Let us consider oscillograms and spectra of acoustic emission recorded near a coarse-pore sample with dry pores at the air pressure drop across the sample equal to. Relative units are used along the Y-axis in oscillograms and spectra of acoustic emission. The oscillogram of acoustic emission including the terminal phase that corresponds to a sharp drop in the air pressure gradient and reduction of the acoustic noise to the acoustic background level after closing the switch and the spectral density of the acoustic emission power are presented in Figures 2(a) and (b). Note that the emission spectrum corresponds to the stationary part of the oscillogram and does not reflect the transient process. It is seen that the acoustic emission level is by 20 - 30 dB higher than that of the acoustic background level. The transient process is characterized by the relaxation time and is equal to 2 - 3 s. It follows from Figures 3(a) and (b) that the record of the acoustic emission as a function of time and the measurement data of the air static pressure permit to estimate the threshold pressure achieve by a decrease of with respect to and corresponding to the decrease of down to. Simple calculations give the time dependence of the air static pressure in the outlet hose of volume, when air is drained out of it through the porous sample (of cross section S and length l):


It is seen in the plots of qualitative dependences shown in Figures 3(a) and (b) that the decreases of the pressure levels are exponential in both cases but the time of the static pressure drop significantly exceeds the time of relaxation of the acoustic emission level to the zero acoustic background level. It is easy to estimate the critical


Figure 2. (a) oscillogram of acoustic emission (including the relaxation region in the terminal phase); (b) the spectral density of the acoustic emission power, Δp = 0.3 MPa, the dry coarse-pore sample.

Figure 3. (a) the time dependence of the static pressure drop after closing the switch; (b) a similar time dependence of the acoustic pressure. level (acoustic emission noise).

value of the gas filtration rate () using corresponding to the experimentally measured and the known permeability, or vice versa, the permeability using the known critical value of the gas filtration rate. This follows from the dependence that approximately describes gas filtration through the porous sample, which is similar to the Darcy law for a fluid:


where—the gas permeability,—the gas shear viscosity,—the pressure gradient, and—the length of the sample. This dependence is used to derive Equation (1).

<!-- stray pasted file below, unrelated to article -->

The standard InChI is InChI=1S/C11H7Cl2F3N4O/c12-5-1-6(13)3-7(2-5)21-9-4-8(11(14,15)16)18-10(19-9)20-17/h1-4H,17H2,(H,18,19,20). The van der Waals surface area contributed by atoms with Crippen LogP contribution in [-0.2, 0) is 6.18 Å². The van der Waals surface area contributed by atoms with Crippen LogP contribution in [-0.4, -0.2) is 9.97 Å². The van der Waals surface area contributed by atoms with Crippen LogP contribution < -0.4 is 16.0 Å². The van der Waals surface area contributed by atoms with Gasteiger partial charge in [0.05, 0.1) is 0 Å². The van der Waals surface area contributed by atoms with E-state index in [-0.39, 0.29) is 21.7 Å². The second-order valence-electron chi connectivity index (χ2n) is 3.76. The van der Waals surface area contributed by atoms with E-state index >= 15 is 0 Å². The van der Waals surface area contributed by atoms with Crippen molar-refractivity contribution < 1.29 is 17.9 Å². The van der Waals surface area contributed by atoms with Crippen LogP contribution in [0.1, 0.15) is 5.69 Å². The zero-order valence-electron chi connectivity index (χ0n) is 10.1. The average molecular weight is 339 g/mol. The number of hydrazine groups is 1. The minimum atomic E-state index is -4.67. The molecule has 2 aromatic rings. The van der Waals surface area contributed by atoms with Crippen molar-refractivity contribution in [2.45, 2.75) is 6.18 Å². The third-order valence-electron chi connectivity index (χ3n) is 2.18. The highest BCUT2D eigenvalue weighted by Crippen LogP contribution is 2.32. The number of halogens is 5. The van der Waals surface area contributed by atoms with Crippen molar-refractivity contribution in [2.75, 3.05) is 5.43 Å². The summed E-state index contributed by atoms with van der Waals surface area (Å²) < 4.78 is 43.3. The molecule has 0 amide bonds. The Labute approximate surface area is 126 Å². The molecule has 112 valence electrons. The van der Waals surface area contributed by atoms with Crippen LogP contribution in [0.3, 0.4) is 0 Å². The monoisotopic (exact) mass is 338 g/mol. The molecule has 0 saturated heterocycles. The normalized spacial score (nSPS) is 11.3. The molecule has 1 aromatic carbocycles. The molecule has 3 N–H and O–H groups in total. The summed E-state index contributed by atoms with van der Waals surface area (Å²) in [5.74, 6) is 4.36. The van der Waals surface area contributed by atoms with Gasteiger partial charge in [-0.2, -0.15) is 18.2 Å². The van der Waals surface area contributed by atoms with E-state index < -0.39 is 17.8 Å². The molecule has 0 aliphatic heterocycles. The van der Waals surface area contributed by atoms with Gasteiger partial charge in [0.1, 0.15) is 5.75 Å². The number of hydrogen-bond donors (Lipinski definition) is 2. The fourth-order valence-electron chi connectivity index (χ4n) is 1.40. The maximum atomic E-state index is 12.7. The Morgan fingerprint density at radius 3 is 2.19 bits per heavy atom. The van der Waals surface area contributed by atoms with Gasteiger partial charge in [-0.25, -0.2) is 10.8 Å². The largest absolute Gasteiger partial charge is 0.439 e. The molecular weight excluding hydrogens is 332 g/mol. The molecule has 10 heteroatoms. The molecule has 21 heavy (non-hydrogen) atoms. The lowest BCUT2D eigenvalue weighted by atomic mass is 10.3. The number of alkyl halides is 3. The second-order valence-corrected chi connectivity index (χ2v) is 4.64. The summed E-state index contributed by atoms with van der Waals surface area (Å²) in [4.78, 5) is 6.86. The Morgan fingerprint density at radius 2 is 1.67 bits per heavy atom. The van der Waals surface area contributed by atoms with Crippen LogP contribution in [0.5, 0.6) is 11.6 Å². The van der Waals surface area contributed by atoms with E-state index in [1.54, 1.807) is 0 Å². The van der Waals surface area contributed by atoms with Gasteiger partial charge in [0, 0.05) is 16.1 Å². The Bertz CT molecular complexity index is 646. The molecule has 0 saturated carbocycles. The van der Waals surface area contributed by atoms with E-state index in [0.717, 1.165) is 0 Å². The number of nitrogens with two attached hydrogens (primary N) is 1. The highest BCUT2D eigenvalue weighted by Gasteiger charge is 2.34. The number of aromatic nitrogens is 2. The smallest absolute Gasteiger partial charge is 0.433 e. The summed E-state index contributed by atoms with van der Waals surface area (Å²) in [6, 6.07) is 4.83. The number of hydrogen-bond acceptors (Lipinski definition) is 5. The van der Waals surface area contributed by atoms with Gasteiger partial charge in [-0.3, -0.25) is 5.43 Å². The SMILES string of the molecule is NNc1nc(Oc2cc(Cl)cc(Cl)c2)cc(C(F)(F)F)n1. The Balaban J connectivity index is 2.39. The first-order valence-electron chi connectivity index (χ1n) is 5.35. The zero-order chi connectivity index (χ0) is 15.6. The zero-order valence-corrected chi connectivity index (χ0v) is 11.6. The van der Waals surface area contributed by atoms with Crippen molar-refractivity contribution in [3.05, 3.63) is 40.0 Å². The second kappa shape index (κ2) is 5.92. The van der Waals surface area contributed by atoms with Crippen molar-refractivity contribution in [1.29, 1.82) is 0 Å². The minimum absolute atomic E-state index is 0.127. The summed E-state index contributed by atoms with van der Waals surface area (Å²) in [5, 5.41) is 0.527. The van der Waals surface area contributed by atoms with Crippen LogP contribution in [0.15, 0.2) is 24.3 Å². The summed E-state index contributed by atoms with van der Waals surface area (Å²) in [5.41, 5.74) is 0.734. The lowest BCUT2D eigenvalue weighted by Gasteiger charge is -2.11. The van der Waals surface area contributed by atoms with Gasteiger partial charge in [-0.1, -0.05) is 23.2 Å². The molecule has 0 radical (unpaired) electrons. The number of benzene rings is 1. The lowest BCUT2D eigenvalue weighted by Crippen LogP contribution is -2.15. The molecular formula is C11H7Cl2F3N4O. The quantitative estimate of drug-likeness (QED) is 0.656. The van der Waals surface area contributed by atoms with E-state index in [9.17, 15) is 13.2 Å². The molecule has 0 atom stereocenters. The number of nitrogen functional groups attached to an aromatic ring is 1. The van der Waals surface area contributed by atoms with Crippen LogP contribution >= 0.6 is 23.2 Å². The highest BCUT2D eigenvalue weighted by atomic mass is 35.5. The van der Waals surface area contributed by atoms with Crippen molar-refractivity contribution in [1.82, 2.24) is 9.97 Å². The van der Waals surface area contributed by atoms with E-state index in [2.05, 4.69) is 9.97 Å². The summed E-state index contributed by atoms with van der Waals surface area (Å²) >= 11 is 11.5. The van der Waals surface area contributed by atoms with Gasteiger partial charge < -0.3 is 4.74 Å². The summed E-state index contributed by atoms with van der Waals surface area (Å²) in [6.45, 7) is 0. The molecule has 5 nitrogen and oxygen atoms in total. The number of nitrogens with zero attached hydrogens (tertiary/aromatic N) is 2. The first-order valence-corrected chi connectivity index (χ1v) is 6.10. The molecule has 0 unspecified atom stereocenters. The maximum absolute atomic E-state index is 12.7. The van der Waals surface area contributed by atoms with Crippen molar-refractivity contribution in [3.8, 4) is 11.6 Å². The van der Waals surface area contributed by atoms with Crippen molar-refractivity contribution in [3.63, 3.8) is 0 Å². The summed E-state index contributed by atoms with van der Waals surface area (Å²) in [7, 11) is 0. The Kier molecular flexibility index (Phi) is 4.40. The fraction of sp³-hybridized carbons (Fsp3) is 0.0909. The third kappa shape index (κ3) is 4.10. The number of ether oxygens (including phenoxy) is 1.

Thus taking into account that

= 10–13 - 10–12 m2 (100 - 1000mD), where the spread corresponds to different types of samples, ,

and using the experimentally measured value and Equation (1), we obtain. This satisfactorily agrees with the experimental data on filtration rate obtained by video surveillance of a cigarette smoke plume near the outlet hose cut. The time of the transient process when the air static pressure in the sample drops after closing the switch can be estimated by Equation (1). The time of the pressure drop is.

The most intense peaks in the noise emission spectrum at stationary air filtration are as follows: the first peak of a higher level is in the frequency range 24 - 27 kHz, while the second peak of a lower level is in the frequency range 36 - 38 kHz. As the pressure drop increases to the value, the peaks of the spectra shift slightly upward in frequency (by 1 - 2 kHz), while the level growth does not exceed 5% - 10%.

The oscillogram and the spectrum of acoustic emission noise after injection of of glycerin in the porous of the sample are shown in Figures 4(a) and (b). The relaxation time increases up to 5 - 6 s. The first maximum in the spectrum has a lower level than the second one and overlaps frequency range 20 - 30 kHz. The second maximum becomes dominant and its frequency band is 35 - 39 kHz. The same situation takes place both at the air pressure drop and at.

The consideration of similar characteristics of the acoustic emission caused by filtration of an air flow through the fine-pore sample shows that the use of only spectral peculiarities is insufficient to develop the key sign in the search and detection of the fluid present in the pores of such cores. The oscillogram and the spectral density of the acoustic emission power are shown in Figures 5(a) and (b). The initial part of the oscillogram and its spectrum correspond to stationary conditions when the air flow is pumped through the fine-pore dry sample at a pressure drop. In this case, the acoustic emission noise spectrum has an anomalous broad band with 3 - 4 maxima on the envelope curve even if the pores of the medium are not filled with glycerin. The envelope curve maxima occur at, , , and